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Growing amounts of wood waste

by Brian R. Hook E-mail the author

With new buildings going up and old buildings coming down at a record pace across the country – generating tons of construction-and-demolition debris – it is easy to make the assumption that wood waste is a growing segment within the waste industry.

New construction hit a record of $1.185 trillion in February, according to the United States Commerce Department. Construction spending grew 0.8 percent over January and by 7.4 percent over February last year. Non-residential construction increased 9.6 percent. Residential construction jumped 7.1 percent. Public construction gained 6 percent.

Where is all the wood waste from these construction projects going? Finding numbers to back up the assumption that wood waste is growing is not easy. No government agency or trade group regularly tracks wood waste. Those that do track C&D debris, consisting of steel to concrete debris, do not break out wood waste separately.

Houston-based LETCO Group L.P., which operates facilities throughout Texas, processes a small amount of wood waste from construction. Mark Rose, area president, said wood waste is processed into fuel and is usually burned by paper mills.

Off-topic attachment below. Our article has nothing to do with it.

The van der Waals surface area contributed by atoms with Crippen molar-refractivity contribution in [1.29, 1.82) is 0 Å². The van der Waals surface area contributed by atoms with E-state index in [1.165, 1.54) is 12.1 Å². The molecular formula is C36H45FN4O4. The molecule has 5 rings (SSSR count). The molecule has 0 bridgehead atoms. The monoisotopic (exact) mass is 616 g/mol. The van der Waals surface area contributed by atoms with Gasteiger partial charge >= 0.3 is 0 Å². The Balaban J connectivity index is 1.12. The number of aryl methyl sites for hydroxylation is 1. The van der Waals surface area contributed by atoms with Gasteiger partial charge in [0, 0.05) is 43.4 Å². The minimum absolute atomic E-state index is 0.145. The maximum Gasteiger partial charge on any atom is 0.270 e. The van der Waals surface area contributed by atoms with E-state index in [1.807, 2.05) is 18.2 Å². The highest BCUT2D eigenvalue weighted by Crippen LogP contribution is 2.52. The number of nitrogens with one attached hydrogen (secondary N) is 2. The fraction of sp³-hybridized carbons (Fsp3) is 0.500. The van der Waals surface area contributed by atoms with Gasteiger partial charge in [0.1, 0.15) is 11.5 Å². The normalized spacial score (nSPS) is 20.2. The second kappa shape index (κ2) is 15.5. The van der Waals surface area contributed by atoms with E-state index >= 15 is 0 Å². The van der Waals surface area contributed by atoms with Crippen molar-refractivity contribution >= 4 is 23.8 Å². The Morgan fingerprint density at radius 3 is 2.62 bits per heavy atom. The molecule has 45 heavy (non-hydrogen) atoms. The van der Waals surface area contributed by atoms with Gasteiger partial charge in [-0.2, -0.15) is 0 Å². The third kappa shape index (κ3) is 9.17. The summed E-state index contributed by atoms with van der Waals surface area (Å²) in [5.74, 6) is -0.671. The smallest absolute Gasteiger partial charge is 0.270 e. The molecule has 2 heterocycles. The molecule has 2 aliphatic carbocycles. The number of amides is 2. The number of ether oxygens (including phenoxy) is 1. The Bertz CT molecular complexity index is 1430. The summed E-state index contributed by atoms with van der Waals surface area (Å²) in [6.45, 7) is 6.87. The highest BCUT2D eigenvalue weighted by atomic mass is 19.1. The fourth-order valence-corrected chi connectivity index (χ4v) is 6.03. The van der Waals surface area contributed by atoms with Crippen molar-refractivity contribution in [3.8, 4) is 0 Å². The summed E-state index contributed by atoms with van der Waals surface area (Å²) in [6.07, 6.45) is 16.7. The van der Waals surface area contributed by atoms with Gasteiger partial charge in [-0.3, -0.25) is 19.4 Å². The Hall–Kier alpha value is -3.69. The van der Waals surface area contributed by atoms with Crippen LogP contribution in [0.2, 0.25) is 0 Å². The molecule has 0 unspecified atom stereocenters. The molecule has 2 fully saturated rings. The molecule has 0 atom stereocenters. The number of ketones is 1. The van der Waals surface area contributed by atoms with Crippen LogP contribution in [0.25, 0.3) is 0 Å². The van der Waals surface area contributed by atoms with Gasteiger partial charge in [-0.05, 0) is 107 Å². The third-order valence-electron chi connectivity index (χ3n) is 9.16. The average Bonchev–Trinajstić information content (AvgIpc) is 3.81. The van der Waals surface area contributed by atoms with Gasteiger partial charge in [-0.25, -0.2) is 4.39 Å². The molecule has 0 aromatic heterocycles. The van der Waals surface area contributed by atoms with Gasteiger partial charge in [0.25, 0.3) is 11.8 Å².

“I cannot say that volume is up,” Rose said. Construction in the Dallas and Houston markets has been strong for a long time, he said. “Wood waste is very regional due to a very low sales price and high transportation costs,” Rose said.

LETCO, which recycles mostly tree trimmings, grass clippings and leaves, is a subsidiary of Fort Lauderdale, Florida-based Republic Services Inc. The solid-waste company, which serves markets in 21 states, does not break out the results for its subsidiaries like LETCO. Republic Services also does not reveal C&D amounts.

It is a similar story at Houston-based Waste Management Services (WM), the country’s largest solid-waste company. “We have C&D landfills all across the country and have waste-to-energy plants that sometimes turn wood waste into energy by burning – but that’s all in the normal course of business,” said Lynn Brown, vice president of corporate communications. She said WM does not track wood waste. “We would have to call each of our more than 300 landfills individually. That’s simply impractical,” Brown said.  Read more...


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